Charges dropped against students arrested during September senate meeting

Charges against the four students who were arrested at an Ohio University Student Senate meeting in September will be dropped, despite officials with the Athens City Prosecutor’s Office saying weeks ago that fourth-degree misdemeanor charges would be reinstated.

Not all of the defendants — Rebecca Sebo, Jonah Yulish, Maxwell Peltz and Gabriel Sirkin — had received official notice of their charges of disturbing a lawful meeting being dropped as of press time. However, Larry Zuckerman, Peltz’s lawyer, said it was definite.

The fourth-degree misdemeanor holds a maximum sentence of 30 days in jail and a $250 fine.

“Nothing is official yet,” said Sebo, a member of Bobcats for Israel who was removed from the Sept. 10 meeting after calling for Student Senate President Megan Marzec’s resignation. “If it is true, obviously we’re very excited.”

The students were arrested from a Student Senate meeting during a protest against Marzec’s “blood-bucket” challenge. All were originally charged with fourth-degree misdemeanor charges, though charges were reduced to minor misdemeanors during the group’s first hearing in November. Later, the prosecutor’s office refiled the original charges.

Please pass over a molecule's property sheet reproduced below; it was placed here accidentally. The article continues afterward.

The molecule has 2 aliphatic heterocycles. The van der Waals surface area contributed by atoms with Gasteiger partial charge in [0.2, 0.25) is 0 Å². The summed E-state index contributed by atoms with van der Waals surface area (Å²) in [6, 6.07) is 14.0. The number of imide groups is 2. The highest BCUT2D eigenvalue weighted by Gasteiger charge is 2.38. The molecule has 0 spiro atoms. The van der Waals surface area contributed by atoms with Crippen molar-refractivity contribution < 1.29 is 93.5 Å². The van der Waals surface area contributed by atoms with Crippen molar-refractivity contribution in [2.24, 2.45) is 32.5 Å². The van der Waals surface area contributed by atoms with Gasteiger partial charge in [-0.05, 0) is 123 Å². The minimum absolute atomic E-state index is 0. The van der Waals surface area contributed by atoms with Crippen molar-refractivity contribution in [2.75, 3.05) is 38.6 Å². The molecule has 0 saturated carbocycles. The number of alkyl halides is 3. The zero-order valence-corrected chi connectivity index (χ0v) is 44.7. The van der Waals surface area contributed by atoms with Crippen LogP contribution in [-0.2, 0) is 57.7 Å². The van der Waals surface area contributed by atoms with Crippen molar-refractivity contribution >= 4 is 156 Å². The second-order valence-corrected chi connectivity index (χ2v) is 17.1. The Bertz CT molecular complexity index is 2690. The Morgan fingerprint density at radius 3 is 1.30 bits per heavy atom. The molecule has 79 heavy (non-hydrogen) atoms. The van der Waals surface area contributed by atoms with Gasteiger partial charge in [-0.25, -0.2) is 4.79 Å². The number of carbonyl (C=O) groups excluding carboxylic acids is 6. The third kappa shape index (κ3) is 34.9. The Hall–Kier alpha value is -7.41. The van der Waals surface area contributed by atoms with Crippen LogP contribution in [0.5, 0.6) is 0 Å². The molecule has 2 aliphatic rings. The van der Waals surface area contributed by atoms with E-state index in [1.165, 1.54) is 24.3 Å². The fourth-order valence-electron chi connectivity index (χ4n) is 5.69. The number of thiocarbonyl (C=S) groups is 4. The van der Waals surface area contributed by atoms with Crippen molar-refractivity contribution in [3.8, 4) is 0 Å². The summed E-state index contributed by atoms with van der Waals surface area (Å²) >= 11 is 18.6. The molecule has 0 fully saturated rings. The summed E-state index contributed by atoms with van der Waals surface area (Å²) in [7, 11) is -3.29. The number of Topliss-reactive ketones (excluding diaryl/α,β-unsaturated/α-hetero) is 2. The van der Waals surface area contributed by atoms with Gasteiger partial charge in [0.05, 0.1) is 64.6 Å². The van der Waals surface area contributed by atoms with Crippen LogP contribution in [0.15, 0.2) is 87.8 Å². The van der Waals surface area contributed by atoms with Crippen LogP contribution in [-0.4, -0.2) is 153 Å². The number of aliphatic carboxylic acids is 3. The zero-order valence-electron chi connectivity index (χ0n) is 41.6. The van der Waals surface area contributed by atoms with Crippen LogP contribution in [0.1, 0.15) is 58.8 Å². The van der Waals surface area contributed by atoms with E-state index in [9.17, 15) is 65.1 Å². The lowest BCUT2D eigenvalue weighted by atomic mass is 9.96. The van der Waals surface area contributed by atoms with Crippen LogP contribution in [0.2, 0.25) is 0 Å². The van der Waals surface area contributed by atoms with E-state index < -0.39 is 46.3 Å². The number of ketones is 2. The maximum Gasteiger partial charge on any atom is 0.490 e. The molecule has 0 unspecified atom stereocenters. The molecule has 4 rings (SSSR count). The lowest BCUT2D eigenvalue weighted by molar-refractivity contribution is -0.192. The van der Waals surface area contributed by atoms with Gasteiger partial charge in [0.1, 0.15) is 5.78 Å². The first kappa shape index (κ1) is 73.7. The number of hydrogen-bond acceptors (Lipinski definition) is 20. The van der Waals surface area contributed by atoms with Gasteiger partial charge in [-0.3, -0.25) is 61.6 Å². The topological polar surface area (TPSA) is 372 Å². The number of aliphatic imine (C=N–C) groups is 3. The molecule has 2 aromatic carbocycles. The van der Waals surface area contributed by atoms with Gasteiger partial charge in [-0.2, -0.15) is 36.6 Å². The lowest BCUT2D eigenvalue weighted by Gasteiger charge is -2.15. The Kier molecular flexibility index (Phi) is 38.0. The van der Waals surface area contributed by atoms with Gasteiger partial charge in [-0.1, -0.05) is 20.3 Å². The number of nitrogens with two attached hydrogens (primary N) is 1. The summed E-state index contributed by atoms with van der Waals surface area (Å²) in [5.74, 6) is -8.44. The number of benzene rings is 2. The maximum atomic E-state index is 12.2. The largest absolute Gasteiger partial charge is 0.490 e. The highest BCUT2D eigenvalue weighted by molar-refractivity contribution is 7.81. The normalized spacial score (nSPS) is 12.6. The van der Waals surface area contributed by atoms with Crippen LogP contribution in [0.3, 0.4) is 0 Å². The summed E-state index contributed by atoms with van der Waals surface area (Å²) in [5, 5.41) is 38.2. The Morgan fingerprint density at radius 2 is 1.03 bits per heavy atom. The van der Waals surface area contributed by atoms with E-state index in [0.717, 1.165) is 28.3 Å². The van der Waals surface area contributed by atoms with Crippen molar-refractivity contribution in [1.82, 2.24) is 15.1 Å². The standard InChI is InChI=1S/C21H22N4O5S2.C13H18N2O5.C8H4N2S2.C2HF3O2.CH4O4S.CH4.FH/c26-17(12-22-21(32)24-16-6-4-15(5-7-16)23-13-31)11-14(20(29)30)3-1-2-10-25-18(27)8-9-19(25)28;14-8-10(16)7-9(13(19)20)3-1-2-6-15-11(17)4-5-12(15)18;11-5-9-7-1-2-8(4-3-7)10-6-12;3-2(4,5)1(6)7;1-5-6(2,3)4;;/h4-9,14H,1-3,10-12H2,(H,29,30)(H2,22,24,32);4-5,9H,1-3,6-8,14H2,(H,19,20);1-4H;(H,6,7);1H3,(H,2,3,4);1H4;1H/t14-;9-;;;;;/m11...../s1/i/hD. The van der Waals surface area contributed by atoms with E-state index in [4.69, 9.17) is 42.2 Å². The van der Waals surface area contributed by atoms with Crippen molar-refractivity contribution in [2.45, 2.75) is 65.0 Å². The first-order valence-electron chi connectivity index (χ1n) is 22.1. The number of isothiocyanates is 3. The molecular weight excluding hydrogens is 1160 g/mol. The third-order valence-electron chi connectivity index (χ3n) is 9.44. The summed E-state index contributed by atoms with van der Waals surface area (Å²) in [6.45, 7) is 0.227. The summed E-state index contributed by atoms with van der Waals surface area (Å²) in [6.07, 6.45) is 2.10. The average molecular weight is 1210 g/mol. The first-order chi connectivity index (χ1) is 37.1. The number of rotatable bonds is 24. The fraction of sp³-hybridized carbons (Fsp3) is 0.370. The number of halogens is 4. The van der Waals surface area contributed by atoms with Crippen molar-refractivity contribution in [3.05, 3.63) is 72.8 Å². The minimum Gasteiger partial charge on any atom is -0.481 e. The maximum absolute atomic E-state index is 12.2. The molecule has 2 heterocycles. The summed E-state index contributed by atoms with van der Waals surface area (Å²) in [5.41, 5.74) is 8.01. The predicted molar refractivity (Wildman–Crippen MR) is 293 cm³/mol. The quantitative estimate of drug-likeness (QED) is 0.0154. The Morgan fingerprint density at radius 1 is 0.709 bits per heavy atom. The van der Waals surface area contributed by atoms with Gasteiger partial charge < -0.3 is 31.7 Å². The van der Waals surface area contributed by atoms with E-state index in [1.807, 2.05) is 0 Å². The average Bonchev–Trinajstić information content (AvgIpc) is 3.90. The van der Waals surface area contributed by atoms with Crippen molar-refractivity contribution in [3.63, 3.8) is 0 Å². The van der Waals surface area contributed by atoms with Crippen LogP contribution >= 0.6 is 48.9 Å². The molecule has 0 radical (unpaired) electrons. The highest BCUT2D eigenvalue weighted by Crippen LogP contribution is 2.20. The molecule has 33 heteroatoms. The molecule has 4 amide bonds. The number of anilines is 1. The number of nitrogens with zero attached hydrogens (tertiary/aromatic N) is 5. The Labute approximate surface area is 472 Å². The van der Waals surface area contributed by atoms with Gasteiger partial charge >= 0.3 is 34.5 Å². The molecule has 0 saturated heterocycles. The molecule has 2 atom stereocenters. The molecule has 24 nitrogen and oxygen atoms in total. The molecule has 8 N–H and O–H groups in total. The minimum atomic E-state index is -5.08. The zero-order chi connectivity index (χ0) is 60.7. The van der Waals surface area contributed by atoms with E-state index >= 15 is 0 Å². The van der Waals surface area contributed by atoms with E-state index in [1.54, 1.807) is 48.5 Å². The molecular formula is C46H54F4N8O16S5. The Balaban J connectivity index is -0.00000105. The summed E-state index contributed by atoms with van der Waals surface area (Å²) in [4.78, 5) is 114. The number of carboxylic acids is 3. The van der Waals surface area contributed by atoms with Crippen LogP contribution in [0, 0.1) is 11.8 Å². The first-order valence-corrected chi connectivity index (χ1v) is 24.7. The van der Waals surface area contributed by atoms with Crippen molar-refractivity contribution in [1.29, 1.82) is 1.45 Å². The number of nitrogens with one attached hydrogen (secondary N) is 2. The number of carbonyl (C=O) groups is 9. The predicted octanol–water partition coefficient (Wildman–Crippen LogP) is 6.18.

Though Sebo had not received confirmation of dropped charges, Peltz was notified Thursday morning.

Zuckerman said the decision had been reached Wednesday night and was filed with the clerk of the Athens County Municipal Court Thursday morning.

Peltz said the charges were likely dismissed due to “procedural error.”

“We filed a motion for dismissal because they violated our right to a speedy trial,” Peltz said.

After prosecutors refiled for fourth-degree misdemeanor charges against Sebo, Peltz, Yulish and Sirkin on Feb. 12, Peltz said, a new trial date was set for next week.

“I’m always pleased when my client doesn’t have to go to trial,” Zuckerman said.

Though he was pleased, Zuckerman said he wished some details of the case had come out in trial.

“I wish all the facts could come out at trial,” Zuckerman said. “I wish people could have seen the discriminatory way they were treated by the university and the student body.”



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